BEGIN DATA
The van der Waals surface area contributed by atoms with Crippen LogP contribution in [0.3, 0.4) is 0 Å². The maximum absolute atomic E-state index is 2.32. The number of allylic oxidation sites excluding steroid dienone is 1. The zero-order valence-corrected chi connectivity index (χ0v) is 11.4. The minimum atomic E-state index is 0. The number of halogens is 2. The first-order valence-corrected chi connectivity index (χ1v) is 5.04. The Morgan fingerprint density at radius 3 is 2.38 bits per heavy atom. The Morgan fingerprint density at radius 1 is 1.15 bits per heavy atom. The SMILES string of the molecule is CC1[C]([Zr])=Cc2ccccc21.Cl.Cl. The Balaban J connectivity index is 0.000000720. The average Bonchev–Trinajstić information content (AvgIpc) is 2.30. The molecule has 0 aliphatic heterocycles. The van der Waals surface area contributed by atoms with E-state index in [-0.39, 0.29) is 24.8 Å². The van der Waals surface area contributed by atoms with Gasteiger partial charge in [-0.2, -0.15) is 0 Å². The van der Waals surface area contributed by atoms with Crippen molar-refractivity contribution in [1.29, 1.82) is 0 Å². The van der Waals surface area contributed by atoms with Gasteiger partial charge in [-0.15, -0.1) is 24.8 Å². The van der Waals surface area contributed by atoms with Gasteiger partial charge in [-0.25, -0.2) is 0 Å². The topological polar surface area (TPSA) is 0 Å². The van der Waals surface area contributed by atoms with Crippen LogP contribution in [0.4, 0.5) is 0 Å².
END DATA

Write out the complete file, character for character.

The van der Waals surface area contributed by atoms with Crippen LogP contribution in [0.3, 0.4) is 0 Å². The maximum absolute atomic E-state index is 2.32. The number of allylic oxidation sites excluding steroid dienone is 1. The zero-order valence-corrected chi connectivity index (χ0v) is 11.4. The minimum atomic E-state index is 0. The number of halogens is 2. The first-order valence-corrected chi connectivity index (χ1v) is 5.04. The Morgan fingerprint density at radius 3 is 2.38 bits per heavy atom. The Morgan fingerprint density at radius 1 is 1.15 bits per heavy atom. The SMILES string of the molecule is CC1[C]([Zr])=Cc2ccccc21.Cl.Cl. The Balaban J connectivity index is 0.000000720. The average Bonchev–Trinajstić information content (AvgIpc) is 2.30. The molecule has 0 aliphatic heterocycles. The van der Waals surface area contributed by atoms with E-state index in [-0.39, 0.29) is 24.8 Å². The van der Waals surface area contributed by atoms with Gasteiger partial charge in [-0.2, -0.15) is 0 Å². The van der Waals surface area contributed by atoms with Crippen molar-refractivity contribution in [1.29, 1.82) is 0 Å². The van der Waals surface area contributed by atoms with Gasteiger partial charge in [-0.15, -0.1) is 24.8 Å². The van der Waals surface area contributed by atoms with Gasteiger partial charge in [-0.25, -0.2) is 0 Å². The topological polar surface area (TPSA) is 0 Å². The van der Waals surface area contributed by atoms with Crippen LogP contribution in [0.4, 0.5) is 0 Å².